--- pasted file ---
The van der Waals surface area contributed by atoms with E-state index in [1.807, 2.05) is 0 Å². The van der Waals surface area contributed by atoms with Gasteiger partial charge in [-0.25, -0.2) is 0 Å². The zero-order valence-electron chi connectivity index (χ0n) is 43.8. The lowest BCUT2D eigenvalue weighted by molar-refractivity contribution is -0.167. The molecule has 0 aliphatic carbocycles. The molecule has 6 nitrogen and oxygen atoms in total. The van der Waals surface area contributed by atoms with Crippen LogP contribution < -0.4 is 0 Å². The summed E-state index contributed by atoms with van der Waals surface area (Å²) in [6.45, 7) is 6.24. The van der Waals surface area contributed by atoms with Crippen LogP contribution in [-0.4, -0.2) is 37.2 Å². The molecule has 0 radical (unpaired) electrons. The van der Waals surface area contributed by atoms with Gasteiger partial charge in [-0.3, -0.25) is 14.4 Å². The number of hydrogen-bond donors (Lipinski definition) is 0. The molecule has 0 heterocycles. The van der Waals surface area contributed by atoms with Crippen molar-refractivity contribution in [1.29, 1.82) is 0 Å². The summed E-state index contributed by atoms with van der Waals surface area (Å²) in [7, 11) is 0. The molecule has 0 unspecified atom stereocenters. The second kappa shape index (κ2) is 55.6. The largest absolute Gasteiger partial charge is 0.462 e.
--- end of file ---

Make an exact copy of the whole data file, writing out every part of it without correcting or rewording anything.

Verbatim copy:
The van der Waals surface area contributed by atoms with E-state index in [1.807, 2.05) is 0 Å². The van der Waals surface area contributed by atoms with Gasteiger partial charge in [-0.25, -0.2) is 0 Å². The zero-order valence-electron chi connectivity index (χ0n) is 43.8. The lowest BCUT2D eigenvalue weighted by molar-refractivity contribution is -0.167. The molecule has 0 aliphatic carbocycles. The molecule has 6 nitrogen and oxygen atoms in total. The van der Waals surface area contributed by atoms with Crippen LogP contribution < -0.4 is 0 Å². The summed E-state index contributed by atoms with van der Waals surface area (Å²) in [6.45, 7) is 6.24. The van der Waals surface area contributed by atoms with Crippen LogP contribution in [-0.4, -0.2) is 37.2 Å². The molecule has 0 radical (unpaired) electrons. The van der Waals surface area contributed by atoms with Gasteiger partial charge in [-0.3, -0.25) is 14.4 Å². The number of hydrogen-bond donors (Lipinski definition) is 0. The molecule has 0 heterocycles. The van der Waals surface area contributed by atoms with Crippen molar-refractivity contribution in [1.29, 1.82) is 0 Å². The summed E-state index contributed by atoms with van der Waals surface area (Å²) in [7, 11) is 0. The molecule has 0 unspecified atom stereocenters. The second kappa shape index (κ2) is 55.6. The largest absolute Gasteiger partial charge is 0.462 e.